Caritas leaders go to Holy Land to pray for peace


Years of conflict and closure have left 80 per cent of the 1.5 million population of Gaza dependent on international assistance. Photo by Elodie Pierrot/Secours Catholique

Caritas directors from around the world will be on a pilgrimage to the Holy Land 12-16 May in support of peace and the work of Caritas Jerusalem.

Caritas Jerusalem says Palestinians are living a “continuous emergency” where needs are increasing and resources are decreasing. It urges the world to turn its attention back to the Holy Land’s forgotten crisis.

In a message for Nakba Day, marked on 15 May, Caritas Jerusalem says that while Israel gained its independence in 1948, Palestinians are still waiting to gain theirs. Nakba day (Day of the Catastrophe) marks when hundreds of thousands of Palestinians were driven from their homes as a result of the declaration of Israeli independence on 14 May 1948.

“We still believe that the best gift the Lord and the world could give this Holy Land is the gift of peace,” said Fr Raed Abusahlia, director of Caritas Jerusalem. “Peace, is not only for the benefit of the Palestinian people but ensures prosperity and tranquillity to the Israeli people also. It is good for their existence and future as well as for ours.”

Cycles of violence and blockades on goods means Palestinians are hit hard by unemployment and difficulties in creating a stable and fear-free life for their children.

Caritas Jerusalem has been offering support to Palestinians for nearly 50 years. It operates in the West Bank, Gaza and Jerusalem. It provides financial assistance for food and medical care as well as for school and university fees.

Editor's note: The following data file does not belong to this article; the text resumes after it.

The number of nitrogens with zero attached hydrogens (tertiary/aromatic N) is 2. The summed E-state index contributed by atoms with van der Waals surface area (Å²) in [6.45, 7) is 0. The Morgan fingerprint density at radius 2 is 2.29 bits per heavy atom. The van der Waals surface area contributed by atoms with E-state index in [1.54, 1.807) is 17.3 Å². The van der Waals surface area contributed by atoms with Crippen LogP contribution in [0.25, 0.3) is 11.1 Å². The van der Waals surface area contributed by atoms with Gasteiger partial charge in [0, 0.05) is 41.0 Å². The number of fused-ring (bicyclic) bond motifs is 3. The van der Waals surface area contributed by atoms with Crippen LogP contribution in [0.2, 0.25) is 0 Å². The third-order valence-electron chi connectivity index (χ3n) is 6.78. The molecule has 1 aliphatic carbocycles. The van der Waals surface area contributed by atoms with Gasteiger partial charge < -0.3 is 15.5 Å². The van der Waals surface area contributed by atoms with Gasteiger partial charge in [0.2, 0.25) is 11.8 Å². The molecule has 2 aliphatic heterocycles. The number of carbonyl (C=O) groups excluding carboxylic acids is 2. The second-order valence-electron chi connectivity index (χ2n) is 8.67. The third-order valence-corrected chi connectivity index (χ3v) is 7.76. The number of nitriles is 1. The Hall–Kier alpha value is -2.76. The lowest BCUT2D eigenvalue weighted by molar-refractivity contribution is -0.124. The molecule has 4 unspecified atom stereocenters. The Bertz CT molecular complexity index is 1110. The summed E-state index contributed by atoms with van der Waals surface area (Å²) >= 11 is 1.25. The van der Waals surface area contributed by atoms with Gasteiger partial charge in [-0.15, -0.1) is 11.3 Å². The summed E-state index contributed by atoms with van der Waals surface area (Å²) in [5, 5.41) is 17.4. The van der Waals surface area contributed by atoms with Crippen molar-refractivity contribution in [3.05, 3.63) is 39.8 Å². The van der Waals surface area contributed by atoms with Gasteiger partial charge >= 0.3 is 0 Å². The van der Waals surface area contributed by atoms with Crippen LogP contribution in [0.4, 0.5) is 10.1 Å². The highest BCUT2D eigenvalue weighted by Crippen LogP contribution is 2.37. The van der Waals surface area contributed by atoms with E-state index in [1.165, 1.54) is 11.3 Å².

Caritas Jerusalem also runs three health centres and works with communities to ensure needy families have food through small scale farming and small business initiatives. In addition it runs a strong youth volunteer programme in the West Bank.

Pilgrimmage of peace

Caritas Jerusalem

Caritas Jerusalem provides financial assistance for food and medical care as well as for school and university fees in the West Bank, Gaza and Jerusalem. Photo by Katie Orlinsky/Caritas Internationalis

Archbishop Youssef Soueif, president of Caritas Cyprus and Caritas Internationalis Executive Board member, will be leading the pilgrimage. He said, “We will be in solidarity with Caritas Jerusalem. We will visit the local Church and pray for justice, peace and reconciliation from the holy places, where Our Lord showed by his person, God’s love and mercy toward every human being.

“The pilgrimage will strengthen the bonds of brotherhood among the members of Caritas family, starting from the spiritual relationships to the incarnated values of the diaconia and charity.”

During the visit, the group will visit Bethlehem, Nazareth, the Mount of Olives and other places which are powerfully symbolic in Christianity.

Pope Francis will also make a pilgrimage to the Holy Land a week later. In a three-day visit he will visit Jordan, Palestine and Israel, meeting with religious and political leaders in each of these states.


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